As outsiders, it’s easy to make generalizations, to misunderstand the actual dynamics happening on the court and overlook legitimate reasons for a player to be frustrated. For example, how could Butler be upset with his role in the 76ers offense when, numerically, he’s getting almost the exact same opportunities he received in Minnesota? In Philadelphia, Butler has been attempting 20.7 field goals per 100 possessions with a usage rate of 23.1 percent, almost identical to his 20.9 field goal attempts per 100 and 23.2 usage rate in Minnesota.
Obviously, the difference is the nature of those opportunities. For example, Butler is less involved in close games with Philadelphia — his clutch usage rate has fallen to 23 percent, from 28 percent with the Timberwolves. He’s also creating less of his shot opportunities himself — 62 percent of his made field goals in Minnesota were unassisted, about the same as Kyrie Irving’s number this season. Since joining the 76ers, that number has fallen to 39 percent, about the same as Thad Young.
Average touch length and several other player tracking possession stats are currently unavailable on the NBA’s website but insights provided by Sportradar and NBA Advanced Stats into Butler’s pick-and-roll opportunities can help inform what’s going on. The table below compares Butler’s statistics as a pick-and-roll ball-handler in Minnesota and Philadelphia, for his three most-likely screener pairings (Gibson, Dieng, Towns for Minnesota; Embiid, Simmons, Muscala for Philadelphia).
Butler is handling the ball in pick-and-rolls far less often but, from a team perspective, those players have been producing the exact same return in Philadelphia as they were in Minnesota. The difference is that the screener is getting the opportunity to score far more often than Butler. He is getting fewer opportunities to create with the ball in his hands and when he is creating, the structure of the Sixers offense is set-up to more of those scoring opportunities funneled to the big men.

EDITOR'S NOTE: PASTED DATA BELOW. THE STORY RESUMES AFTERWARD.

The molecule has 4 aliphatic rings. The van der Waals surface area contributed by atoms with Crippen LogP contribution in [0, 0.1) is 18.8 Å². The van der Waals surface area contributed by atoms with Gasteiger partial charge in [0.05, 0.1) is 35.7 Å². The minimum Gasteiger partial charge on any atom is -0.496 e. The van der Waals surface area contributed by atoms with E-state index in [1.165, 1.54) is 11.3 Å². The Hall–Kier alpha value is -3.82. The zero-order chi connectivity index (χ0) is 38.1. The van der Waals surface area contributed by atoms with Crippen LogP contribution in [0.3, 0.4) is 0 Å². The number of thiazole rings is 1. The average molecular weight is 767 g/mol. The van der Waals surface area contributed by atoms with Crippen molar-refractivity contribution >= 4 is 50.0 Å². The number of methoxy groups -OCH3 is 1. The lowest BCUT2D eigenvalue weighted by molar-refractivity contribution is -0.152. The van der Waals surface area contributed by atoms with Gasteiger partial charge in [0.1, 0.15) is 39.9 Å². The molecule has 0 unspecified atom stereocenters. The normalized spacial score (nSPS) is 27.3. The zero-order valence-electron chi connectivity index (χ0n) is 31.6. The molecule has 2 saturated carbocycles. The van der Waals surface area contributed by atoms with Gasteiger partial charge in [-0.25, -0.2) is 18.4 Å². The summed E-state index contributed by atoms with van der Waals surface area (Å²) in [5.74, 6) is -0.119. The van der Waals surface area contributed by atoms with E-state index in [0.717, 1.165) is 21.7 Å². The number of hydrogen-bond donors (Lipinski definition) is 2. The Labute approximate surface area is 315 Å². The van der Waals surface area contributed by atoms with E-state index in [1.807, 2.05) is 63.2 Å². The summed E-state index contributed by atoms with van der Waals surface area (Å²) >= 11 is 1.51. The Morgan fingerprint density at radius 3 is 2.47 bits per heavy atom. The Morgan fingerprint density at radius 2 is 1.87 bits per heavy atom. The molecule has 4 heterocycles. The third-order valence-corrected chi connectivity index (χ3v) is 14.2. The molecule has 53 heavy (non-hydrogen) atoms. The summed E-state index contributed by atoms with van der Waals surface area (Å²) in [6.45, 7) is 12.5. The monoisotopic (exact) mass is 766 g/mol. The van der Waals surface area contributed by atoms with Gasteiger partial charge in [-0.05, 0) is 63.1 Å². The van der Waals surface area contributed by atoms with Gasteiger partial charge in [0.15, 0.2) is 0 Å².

This makes sense. Certainly, no one likes to have their skill set marginalized and Butler has the body of work to prove he can produce more if he’s given the chance to. The question, of course, is whether that’s in the best interests of the team or just Butler.
In the more constrained role in which he’s playing in Philadelphia, Butler is part of a much more successful offense — the 76ers are scoring a very strong 111.2 points per 100 possessions with him on the floor, much more than the 104.5 points per 100 possessions the Timberwolves managed. But that number drops precipitously, to 105.7 points per 100 possessions, if we filter down to just minutes when Butler is on the floor with Ben Simmons and Joel Embiid (the scenario when he would seem to be relinquishing the most on-ball responsibility). That offensive efficiency mark ranks 161st among the 250 three-man units that have been on the floor together for at least 350 minutes this season.
Changing the dynamic of the offense when those three are on the floor certainly risks disrupting the rhythm of Embiid and Simmons, or simply aggravating them and making chemistry issues worse. But that trio has been on the floor for about 17.5 minutes per game, barely outscoring opponents and putting up points at a rate well below their theoretical ceiling. Working to stagger minutes more could be a partial solution — the team’s offensive efficiency has been great with Simmons and Butler on the floor and, while not great, at least stronger when Butler is on the floor with Embiid. However you feel about Butler’s personality and interpersonal skills, he may have a point — there would seem to be upside for the 76ers in adjusting how they go about trying to score when their three best players are on the floor together.